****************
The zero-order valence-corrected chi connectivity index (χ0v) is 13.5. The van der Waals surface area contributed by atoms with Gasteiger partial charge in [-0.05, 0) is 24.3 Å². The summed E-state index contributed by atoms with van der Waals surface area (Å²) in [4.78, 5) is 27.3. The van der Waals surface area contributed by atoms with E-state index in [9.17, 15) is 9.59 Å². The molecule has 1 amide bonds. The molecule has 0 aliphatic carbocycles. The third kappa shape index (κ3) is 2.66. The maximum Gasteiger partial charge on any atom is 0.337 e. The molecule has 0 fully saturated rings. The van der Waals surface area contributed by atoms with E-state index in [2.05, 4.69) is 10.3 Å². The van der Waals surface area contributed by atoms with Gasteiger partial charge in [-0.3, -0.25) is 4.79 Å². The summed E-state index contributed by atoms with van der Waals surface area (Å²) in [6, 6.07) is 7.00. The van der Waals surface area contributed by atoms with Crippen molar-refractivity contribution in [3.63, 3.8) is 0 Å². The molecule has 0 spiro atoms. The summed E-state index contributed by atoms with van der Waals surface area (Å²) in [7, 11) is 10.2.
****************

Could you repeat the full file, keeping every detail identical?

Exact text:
The zero-order valence-corrected chi connectivity index (χ0v) is 13.5. The van der Waals surface area contributed by atoms with Gasteiger partial charge in [-0.05, 0) is 24.3 Å². The summed E-state index contributed by atoms with van der Waals surface area (Å²) in [4.78, 5) is 27.3. The van der Waals surface area contributed by atoms with E-state index in [9.17, 15) is 9.59 Å². The molecule has 1 amide bonds. The molecule has 0 aliphatic carbocycles. The third kappa shape index (κ3) is 2.66. The maximum Gasteiger partial charge on any atom is 0.337 e. The molecule has 0 fully saturated rings. The van der Waals surface area contributed by atoms with E-state index in [2.05, 4.69) is 10.3 Å². The van der Waals surface area contributed by atoms with Gasteiger partial charge in [-0.3, -0.25) is 4.79 Å². The summed E-state index contributed by atoms with van der Waals surface area (Å²) in [6, 6.07) is 7.00. The van der Waals surface area contributed by atoms with Crippen molar-refractivity contribution in [3.63, 3.8) is 0 Å². The molecule has 0 spiro atoms. The summed E-state index contributed by atoms with van der Waals surface area (Å²) in [7, 11) is 10.2.